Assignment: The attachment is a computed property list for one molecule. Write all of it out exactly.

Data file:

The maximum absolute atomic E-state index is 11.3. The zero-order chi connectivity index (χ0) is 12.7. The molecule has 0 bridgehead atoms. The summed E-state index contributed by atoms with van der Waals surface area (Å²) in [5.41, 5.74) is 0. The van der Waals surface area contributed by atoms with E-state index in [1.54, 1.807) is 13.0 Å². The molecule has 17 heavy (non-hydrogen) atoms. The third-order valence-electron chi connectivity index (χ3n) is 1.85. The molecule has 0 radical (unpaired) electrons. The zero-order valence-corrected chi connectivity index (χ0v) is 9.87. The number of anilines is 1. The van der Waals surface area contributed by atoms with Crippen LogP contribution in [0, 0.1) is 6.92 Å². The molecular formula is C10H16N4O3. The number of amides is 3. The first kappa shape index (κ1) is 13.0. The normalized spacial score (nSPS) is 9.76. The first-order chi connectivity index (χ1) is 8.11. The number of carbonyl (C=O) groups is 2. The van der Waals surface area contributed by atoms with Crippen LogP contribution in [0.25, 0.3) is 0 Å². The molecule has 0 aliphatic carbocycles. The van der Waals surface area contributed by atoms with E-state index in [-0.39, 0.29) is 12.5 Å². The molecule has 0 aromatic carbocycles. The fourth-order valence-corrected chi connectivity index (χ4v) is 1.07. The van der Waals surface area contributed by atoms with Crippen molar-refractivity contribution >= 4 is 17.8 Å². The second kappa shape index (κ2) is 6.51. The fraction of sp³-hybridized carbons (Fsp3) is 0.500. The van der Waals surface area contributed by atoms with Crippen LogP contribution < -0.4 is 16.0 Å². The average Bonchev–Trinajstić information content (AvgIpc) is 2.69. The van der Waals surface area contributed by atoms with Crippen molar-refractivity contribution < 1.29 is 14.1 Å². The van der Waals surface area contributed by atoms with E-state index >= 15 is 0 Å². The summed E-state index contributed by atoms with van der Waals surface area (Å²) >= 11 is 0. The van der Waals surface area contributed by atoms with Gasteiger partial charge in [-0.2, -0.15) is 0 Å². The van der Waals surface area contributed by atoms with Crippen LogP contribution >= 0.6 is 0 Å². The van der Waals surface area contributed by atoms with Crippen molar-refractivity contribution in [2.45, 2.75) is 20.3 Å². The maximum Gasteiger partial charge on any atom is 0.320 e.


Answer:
The maximum absolute atomic E-state index is 11.3. The zero-order chi connectivity index (χ0) is 12.7. The molecule has 0 bridgehead atoms. The summed E-state index contributed by atoms with van der Waals surface area (Å²) in [5.41, 5.74) is 0. The van der Waals surface area contributed by atoms with E-state index in [1.54, 1.807) is 13.0 Å². The molecule has 17 heavy (non-hydrogen) atoms. The third-order valence-electron chi connectivity index (χ3n) is 1.85. The molecule has 0 radical (unpaired) electrons. The zero-order valence-corrected chi connectivity index (χ0v) is 9.87. The number of anilines is 1. The van der Waals surface area contributed by atoms with Crippen LogP contribution in [0, 0.1) is 6.92 Å². The molecular formula is C10H16N4O3. The number of amides is 3. The first kappa shape index (κ1) is 13.0. The normalized spacial score (nSPS) is 9.76. The first-order chi connectivity index (χ1) is 8.11. The number of carbonyl (C=O) groups is 2. The van der Waals surface area contributed by atoms with Crippen LogP contribution in [0.25, 0.3) is 0 Å². The molecule has 0 aliphatic carbocycles. The van der Waals surface area contributed by atoms with E-state index in [-0.39, 0.29) is 12.5 Å². The molecule has 0 aromatic carbocycles. The fourth-order valence-corrected chi connectivity index (χ4v) is 1.07. The van der Waals surface area contributed by atoms with Crippen molar-refractivity contribution >= 4 is 17.8 Å². The second kappa shape index (κ2) is 6.51. The fraction of sp³-hybridized carbons (Fsp3) is 0.500. The van der Waals surface area contributed by atoms with Crippen LogP contribution < -0.4 is 16.0 Å². The average Bonchev–Trinajstić information content (AvgIpc) is 2.69. The van der Waals surface area contributed by atoms with Crippen molar-refractivity contribution < 1.29 is 14.1 Å². The van der Waals surface area contributed by atoms with E-state index >= 15 is 0 Å². The summed E-state index contributed by atoms with van der Waals surface area (Å²) >= 11 is 0. The van der Waals surface area contributed by atoms with Gasteiger partial charge in [-0.2, -0.15) is 0 Å². The van der Waals surface area contributed by atoms with Crippen LogP contribution >= 0.6 is 0 Å². The van der Waals surface area contributed by atoms with Crippen molar-refractivity contribution in [2.45, 2.75) is 20.3 Å². The maximum Gasteiger partial charge on any atom is 0.320 e.